A. PA programs look for students who have a desire to study, work hard, and be of service to their community. Most physician assistant programs require applicants to have previous health care experience and some college education. The typical applicant already has a bachelor's degree and approximately 4 years of health care experience. Commonly nurses, EMTs, and paramedics apply to PA programs. Check with PA educational programs of interest to you for a list of their prerequisites.
Scope of Practice (top)
Q. What areas of medicine can PAs work in?
A. Physician assistants (PAs) are found in all areas of medicine. They practice in the areas of primary care medicine – that is family medicine, internal medicine, pediatrics, and obstetrics and gynecology – as well in surgery and the surgical subspecialties. PAs receive a broad education in medicine. Their education is ongoing after graduation through continuing medical education requirements and continual interaction with physicians and other health care providers.
Q. Where do PAs "draw the line" as far as what they can treat and what a physician can treat?
A. What a PA does varies with training, experience, and state law. In addition, the scope of the PA's practice corresponds to the collaborating physician's practice. In general, a PA will see many of the same types of patients as the physician. The cases handled by physicians are generally the more complicated medical cases or those cases which require care that is not a routine part of the PA's scope of work. Referral to the physician, or close consultation between the patient-PA-physician, is done for unusual or hard to manage cases. PAs are taught to "know our limits" and refer to physicians appropriately. It is an important part of PA training.
Q. Can PAs prescribe medications?
A. PAs in Rhode Island have full prescribing powers and are not restricted.
Physicians and PAs (top)
Q. What do physicians think about PAs?
A. Most physicians who have worked with physician assistants like having PAs on staff. The American Medical Association, the American College of Surgeons, the American Academy of Family Physicians, the American College of Physicians, and other national medical organizations support the physician assistant profession by actively supporting the PA certifying commission and the PA program accrediting agency. Studies done by the Federal Government have shown that PAs, working with the supervision of physicians, provide care that is comparable to physician care. The Eighth Report to the President and Congress on the Status of Health Personnel in the United States (released in 1992) states, "Physician assistants have demonstrated their clinical effectiveness both in terms of quality of care and patient acceptance."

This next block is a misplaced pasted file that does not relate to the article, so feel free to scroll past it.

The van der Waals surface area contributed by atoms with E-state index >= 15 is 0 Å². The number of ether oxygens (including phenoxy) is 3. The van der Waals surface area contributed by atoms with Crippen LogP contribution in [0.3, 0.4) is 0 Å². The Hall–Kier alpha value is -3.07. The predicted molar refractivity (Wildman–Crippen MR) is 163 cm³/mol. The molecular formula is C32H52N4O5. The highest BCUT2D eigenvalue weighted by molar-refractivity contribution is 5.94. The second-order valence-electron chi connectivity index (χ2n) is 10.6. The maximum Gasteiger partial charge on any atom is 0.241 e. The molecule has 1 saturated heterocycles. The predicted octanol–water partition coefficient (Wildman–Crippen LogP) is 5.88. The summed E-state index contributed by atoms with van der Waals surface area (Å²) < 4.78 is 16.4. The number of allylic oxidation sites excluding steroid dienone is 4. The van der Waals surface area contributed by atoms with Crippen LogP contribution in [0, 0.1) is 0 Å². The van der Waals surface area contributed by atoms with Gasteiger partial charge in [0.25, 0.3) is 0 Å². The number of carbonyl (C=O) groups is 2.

Q. What is the working relationship between a physician and a physician assistant?
A. The relationship between a PA and the collaborating physician is one of mutual trust and respect. The PA is a collaborating team partner with the physician. The physician and PA practice as members of a medical team. In 1995, the American Medical Association developed suggested guidelines for how physicians and PAs should work as a team in the delivery of medical care.
Suggested Guidelines (top)
(For Physician-PA Practice Adopted by the AMA House of Delegates, June 1995)
Reflecting the comments from the American Academy of PAs, separate model guidelines for Physician/PA practice have been developed. These are based on the unique relationship of PAs who recognize themselves as agents of physicians with respect to delegated medical acts, and legal responsibilities. They are consistent with the existing AMA policies concerning PAs cited in this report. In all settings, PAs recognize physician collaboration in the delivery of patient care. The suggested guidelines reflect those as follows: